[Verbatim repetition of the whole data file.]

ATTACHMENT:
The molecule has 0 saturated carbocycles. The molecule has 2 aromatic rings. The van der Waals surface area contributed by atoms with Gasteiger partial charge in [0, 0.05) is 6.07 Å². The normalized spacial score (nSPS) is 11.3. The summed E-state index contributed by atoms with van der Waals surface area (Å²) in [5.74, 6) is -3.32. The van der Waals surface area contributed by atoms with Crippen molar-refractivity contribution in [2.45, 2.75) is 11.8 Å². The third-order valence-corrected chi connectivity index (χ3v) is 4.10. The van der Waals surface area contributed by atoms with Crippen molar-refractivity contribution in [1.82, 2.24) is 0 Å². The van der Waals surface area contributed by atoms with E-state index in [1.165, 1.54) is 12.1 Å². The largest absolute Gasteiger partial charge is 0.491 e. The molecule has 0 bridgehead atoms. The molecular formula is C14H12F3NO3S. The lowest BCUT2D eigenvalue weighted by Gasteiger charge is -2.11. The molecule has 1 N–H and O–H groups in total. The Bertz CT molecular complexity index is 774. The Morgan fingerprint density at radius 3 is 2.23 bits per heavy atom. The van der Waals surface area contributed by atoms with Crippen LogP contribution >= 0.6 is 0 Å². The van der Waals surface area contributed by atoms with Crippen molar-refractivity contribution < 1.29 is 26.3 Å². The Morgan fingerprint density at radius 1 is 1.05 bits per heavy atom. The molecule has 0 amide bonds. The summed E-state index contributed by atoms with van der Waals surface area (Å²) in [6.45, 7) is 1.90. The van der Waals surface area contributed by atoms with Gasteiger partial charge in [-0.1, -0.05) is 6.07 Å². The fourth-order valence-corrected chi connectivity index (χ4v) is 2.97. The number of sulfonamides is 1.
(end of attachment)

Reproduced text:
The molecule has 0 saturated carbocycles. The molecule has 2 aromatic rings. The van der Waals surface area contributed by atoms with Gasteiger partial charge in [0, 0.05) is 6.07 Å². The normalized spacial score (nSPS) is 11.3. The summed E-state index contributed by atoms with van der Waals surface area (Å²) in [5.74, 6) is -3.32. The van der Waals surface area contributed by atoms with Crippen molar-refractivity contribution in [2.45, 2.75) is 11.8 Å². The third-order valence-corrected chi connectivity index (χ3v) is 4.10. The van der Waals surface area contributed by atoms with Crippen molar-refractivity contribution in [1.82, 2.24) is 0 Å². The van der Waals surface area contributed by atoms with E-state index in [1.165, 1.54) is 12.1 Å². The largest absolute Gasteiger partial charge is 0.491 e. The molecule has 0 bridgehead atoms. The molecular formula is C14H12F3NO3S. The lowest BCUT2D eigenvalue weighted by Gasteiger charge is -2.11. The molecule has 1 N–H and O–H groups in total. The Bertz CT molecular complexity index is 774. The Morgan fingerprint density at radius 3 is 2.23 bits per heavy atom. The van der Waals surface area contributed by atoms with Crippen LogP contribution >= 0.6 is 0 Å². The van der Waals surface area contributed by atoms with Crippen molar-refractivity contribution < 1.29 is 26.3 Å². The Morgan fingerprint density at radius 1 is 1.05 bits per heavy atom. The molecule has 0 amide bonds. The summed E-state index contributed by atoms with van der Waals surface area (Å²) in [6.45, 7) is 1.90. The van der Waals surface area contributed by atoms with Gasteiger partial charge in [-0.1, -0.05) is 6.07 Å². The fourth-order valence-corrected chi connectivity index (χ4v) is 2.97. The number of sulfonamides is 1.